I looked through the videomaker docs and see there are a bunch of documents I have not idea what they mean. Is there a book or website I can go to to learn what should be spelled out. As well as what all these forms mean?
Everything you mentioned is super important to think about and you are right I want to make sure that we both leave happy.
January 4, 2013 at 10:19 AM #205526relikParticipant
Just to expand on what Jack has said (which is all excellent advice), the forms you really need signed are at minimum:
A location release – this is permission to shoot on the property. Even though you have a contract (or will have a contract) with the owner to the effect you are trading "promotional considerations" for accomodations, you still want to get a release for the location.
General release/talent release – this is permission to use footage that you shot of people. It goes under a number of names (not sure what they call it on the site here), but essentially if you pointed a camera at someone and pushed the red button, you need to get them to sign. If they say no, you CANNOT use the footage. When you look at the release, be sure to get one (or edit the boilerplate) to exclude "consideration" "remuneration", etc. or anything that may be seen to imply people are getting paid (unless you are paying them, of course).
I would add that one very big consideration is liability. I am sure you are an experienced rider, but don't presume that anyone else is, especially if you don't have a history with them. Doing candid shots in public places is very different than shooting on someone's property where you have a contract. You incur a certain liability if something goes wrong, gets broken, etc. even if it's one of the resort staff goofing around on their own bike. You may not be at fault, but that will not necessarilly prevent you from being a party to a legal action.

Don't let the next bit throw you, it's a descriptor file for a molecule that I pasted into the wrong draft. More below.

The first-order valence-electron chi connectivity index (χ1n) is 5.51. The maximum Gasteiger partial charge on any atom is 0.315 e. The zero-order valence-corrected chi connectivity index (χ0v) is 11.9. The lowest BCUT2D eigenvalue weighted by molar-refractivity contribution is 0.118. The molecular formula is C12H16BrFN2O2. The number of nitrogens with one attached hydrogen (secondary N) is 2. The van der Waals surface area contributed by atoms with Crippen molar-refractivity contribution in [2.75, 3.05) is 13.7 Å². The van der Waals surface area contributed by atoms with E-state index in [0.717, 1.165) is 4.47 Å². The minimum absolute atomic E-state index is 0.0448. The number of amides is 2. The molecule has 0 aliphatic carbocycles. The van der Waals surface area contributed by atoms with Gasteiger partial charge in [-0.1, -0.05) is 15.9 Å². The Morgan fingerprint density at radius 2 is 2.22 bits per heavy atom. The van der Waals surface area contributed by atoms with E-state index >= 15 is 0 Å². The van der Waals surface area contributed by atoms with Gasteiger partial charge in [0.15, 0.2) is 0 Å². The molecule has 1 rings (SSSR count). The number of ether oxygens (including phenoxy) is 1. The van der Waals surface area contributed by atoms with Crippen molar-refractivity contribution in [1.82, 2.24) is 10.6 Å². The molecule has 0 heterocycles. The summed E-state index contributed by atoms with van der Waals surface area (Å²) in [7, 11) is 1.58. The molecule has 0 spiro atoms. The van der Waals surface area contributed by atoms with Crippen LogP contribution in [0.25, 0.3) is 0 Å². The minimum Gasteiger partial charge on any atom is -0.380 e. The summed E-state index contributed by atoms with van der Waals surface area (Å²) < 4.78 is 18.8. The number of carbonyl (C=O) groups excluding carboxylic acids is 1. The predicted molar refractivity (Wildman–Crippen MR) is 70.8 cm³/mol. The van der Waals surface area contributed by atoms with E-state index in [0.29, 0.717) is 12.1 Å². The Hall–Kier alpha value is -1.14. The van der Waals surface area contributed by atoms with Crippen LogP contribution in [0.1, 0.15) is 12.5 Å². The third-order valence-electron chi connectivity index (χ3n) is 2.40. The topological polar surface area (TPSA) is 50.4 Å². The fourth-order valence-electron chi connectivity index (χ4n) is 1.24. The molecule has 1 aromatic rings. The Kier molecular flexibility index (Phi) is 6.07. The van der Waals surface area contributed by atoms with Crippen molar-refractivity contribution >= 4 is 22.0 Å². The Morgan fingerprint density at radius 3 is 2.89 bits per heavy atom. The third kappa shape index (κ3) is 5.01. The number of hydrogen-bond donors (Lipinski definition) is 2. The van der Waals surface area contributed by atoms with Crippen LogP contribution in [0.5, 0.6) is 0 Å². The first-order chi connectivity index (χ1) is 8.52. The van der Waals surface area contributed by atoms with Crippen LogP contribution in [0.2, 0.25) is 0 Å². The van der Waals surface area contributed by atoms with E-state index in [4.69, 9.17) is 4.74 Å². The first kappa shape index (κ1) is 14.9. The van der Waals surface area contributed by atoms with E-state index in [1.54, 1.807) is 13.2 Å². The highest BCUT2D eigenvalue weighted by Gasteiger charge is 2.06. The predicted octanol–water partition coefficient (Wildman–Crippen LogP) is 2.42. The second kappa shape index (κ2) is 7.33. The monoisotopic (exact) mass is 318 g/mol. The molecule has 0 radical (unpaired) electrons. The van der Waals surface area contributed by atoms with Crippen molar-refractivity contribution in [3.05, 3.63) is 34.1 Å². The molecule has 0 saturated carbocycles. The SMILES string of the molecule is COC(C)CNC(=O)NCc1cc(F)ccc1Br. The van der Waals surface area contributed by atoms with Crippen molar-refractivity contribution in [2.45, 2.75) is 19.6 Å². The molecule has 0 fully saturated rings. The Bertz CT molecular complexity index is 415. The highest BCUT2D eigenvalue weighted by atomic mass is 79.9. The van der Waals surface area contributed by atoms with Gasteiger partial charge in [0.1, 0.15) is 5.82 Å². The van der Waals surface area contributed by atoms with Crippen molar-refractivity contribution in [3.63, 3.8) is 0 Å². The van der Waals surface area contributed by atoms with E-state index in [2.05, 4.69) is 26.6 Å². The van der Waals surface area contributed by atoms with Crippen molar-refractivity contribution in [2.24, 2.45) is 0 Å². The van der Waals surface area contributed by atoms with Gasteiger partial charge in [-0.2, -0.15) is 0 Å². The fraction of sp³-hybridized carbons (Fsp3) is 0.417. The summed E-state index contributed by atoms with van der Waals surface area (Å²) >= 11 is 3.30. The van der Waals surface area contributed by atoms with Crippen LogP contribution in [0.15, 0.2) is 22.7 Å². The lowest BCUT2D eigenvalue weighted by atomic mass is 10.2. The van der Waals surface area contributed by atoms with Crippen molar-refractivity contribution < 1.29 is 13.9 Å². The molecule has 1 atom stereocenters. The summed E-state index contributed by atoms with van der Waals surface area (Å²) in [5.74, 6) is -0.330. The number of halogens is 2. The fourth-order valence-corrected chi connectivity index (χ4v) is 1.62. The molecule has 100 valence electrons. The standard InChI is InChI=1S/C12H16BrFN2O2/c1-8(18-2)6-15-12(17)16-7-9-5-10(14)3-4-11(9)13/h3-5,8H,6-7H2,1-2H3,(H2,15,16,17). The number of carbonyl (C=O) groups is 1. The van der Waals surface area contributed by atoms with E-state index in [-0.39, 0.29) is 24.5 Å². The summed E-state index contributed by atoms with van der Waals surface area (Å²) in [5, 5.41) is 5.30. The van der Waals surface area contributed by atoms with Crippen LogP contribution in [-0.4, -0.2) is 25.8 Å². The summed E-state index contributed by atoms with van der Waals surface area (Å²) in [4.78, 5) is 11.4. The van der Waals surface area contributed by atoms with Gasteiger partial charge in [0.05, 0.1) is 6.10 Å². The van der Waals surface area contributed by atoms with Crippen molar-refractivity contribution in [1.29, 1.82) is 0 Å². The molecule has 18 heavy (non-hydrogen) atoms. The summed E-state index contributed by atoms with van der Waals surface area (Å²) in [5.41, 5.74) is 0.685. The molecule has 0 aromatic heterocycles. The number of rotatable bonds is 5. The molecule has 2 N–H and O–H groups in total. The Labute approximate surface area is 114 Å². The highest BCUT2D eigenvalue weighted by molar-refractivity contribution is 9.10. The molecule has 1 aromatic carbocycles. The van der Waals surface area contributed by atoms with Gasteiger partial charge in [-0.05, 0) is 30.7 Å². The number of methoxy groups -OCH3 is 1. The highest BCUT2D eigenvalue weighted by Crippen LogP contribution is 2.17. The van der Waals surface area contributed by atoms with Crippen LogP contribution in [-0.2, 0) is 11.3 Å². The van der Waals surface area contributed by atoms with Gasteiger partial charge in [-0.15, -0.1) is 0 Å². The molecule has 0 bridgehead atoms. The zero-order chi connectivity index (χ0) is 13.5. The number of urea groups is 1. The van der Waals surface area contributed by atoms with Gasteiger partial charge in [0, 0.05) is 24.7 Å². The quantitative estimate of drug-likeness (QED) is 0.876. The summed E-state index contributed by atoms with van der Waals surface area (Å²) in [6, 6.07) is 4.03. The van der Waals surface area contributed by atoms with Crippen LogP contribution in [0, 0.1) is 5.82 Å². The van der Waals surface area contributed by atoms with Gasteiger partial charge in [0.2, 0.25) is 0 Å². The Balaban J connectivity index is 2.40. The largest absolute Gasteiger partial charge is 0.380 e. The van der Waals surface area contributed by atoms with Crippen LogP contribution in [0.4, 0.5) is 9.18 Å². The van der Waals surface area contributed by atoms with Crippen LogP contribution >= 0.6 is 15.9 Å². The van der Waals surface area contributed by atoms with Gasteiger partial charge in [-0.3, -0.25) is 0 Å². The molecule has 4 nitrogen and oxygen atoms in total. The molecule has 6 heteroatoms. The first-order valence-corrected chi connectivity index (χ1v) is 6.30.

Production liability insurance is expensive (potentially more than the weekend you're planning) and generally is higher if it involves anything other than pointing a camera at actors on a closed set. Motorcycles are seen as frightfully high-risk by most production insurers (more than cars but slightly less than guns). It's probably not an option for you, so consider shots and activities that minimize your risk or risk to the sponsors property, personnel, and guests.
I know this may sound discouraging and perhaps a bit paranoid, but all it really means is applying common sense to what you are doing. Most likely it won't change anything in the way you work or what you want to do, but when you create a business relationship around your hobby, it can paint a target on you. It's just smart to know going in, and be aware.
Hope that helps.
January 4, 2013 at 12:53 PM #205530
Relik is right on about liability. One relatively easy way to deal with this is to have a "hold harmless" clause in your contract, a statement that says 1) your client realizes that working around motorcycles is potentially dangerous, and 2) that you will be held harmless for any accident or damage that might occur during your shooting.
You can probably get away with putting together a contract yourself put if it were I, I'd have an attorney look it over before using it. Our company has been super careful about this and, thank goodness, we've never had a contract dispute that would test our contract. If we ever do, though, I know that our attorney feels comfortable about defending the contract we use.
This all may sound a little complicated now, but if you continue doing work like this you'll be all ready to go for your next job. Good luck.
January 4, 2013 at 4:07 PM #205531
Thanks guys, the tips are SUPER helpful! I am really excited about the future but also know that there is a great deal of responsability.
Could either of you point me to a google search where I could read over some basic contracts that would help me understand better terms and conditions apply to the job that I am doing.
what i should expect from them during the filming and what they should expect from me in the filming.